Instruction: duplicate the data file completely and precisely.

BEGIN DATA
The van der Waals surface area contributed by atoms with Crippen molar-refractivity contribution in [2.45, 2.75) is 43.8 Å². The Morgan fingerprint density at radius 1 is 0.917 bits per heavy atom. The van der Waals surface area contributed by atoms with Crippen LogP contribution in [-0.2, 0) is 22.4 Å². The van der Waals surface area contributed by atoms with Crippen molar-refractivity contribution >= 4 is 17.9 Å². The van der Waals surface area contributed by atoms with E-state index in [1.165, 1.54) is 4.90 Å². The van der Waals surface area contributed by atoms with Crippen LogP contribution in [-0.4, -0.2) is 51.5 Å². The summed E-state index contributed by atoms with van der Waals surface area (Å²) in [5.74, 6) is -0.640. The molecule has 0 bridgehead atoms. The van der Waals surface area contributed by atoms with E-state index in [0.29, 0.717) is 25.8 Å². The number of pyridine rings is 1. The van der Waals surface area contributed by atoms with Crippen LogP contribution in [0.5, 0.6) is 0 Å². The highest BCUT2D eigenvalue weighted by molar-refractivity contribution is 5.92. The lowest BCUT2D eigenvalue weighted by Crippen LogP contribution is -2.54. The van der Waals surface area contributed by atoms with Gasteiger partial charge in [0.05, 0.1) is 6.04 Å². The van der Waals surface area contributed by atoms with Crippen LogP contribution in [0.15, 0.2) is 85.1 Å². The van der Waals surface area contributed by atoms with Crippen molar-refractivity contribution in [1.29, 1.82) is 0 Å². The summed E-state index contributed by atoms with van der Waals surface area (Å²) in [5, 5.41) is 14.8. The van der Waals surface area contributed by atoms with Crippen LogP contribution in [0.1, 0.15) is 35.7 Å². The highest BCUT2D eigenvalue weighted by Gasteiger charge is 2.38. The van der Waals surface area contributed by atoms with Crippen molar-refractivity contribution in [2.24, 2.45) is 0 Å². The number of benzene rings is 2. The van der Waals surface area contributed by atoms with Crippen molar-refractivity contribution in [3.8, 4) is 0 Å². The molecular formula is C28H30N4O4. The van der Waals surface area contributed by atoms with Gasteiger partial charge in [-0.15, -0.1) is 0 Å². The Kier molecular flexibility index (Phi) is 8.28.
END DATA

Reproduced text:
The van der Waals surface area contributed by atoms with Crippen molar-refractivity contribution in [2.45, 2.75) is 43.8 Å². The Morgan fingerprint density at radius 1 is 0.917 bits per heavy atom. The van der Waals surface area contributed by atoms with Crippen LogP contribution in [-0.2, 0) is 22.4 Å². The van der Waals surface area contributed by atoms with Crippen molar-refractivity contribution >= 4 is 17.9 Å². The van der Waals surface area contributed by atoms with E-state index in [1.165, 1.54) is 4.90 Å². The van der Waals surface area contributed by atoms with Crippen LogP contribution in [-0.4, -0.2) is 51.5 Å². The summed E-state index contributed by atoms with van der Waals surface area (Å²) in [5.74, 6) is -0.640. The molecule has 0 bridgehead atoms. The van der Waals surface area contributed by atoms with E-state index in [0.29, 0.717) is 25.8 Å². The number of pyridine rings is 1. The van der Waals surface area contributed by atoms with Crippen LogP contribution in [0.5, 0.6) is 0 Å². The highest BCUT2D eigenvalue weighted by molar-refractivity contribution is 5.92. The lowest BCUT2D eigenvalue weighted by Crippen LogP contribution is -2.54. The van der Waals surface area contributed by atoms with Gasteiger partial charge in [0.05, 0.1) is 6.04 Å². The van der Waals surface area contributed by atoms with Crippen LogP contribution in [0.15, 0.2) is 85.1 Å². The van der Waals surface area contributed by atoms with Crippen molar-refractivity contribution in [1.29, 1.82) is 0 Å². The summed E-state index contributed by atoms with van der Waals surface area (Å²) in [5, 5.41) is 14.8. The van der Waals surface area contributed by atoms with Crippen LogP contribution in [0.1, 0.15) is 35.7 Å². The highest BCUT2D eigenvalue weighted by Gasteiger charge is 2.38. The van der Waals surface area contributed by atoms with Crippen molar-refractivity contribution in [2.24, 2.45) is 0 Å². The number of benzene rings is 2. The van der Waals surface area contributed by atoms with Crippen molar-refractivity contribution in [3.8, 4) is 0 Å². The molecular formula is C28H30N4O4. The van der Waals surface area contributed by atoms with Gasteiger partial charge in [-0.15, -0.1) is 0 Å². The Kier molecular flexibility index (Phi) is 8.28.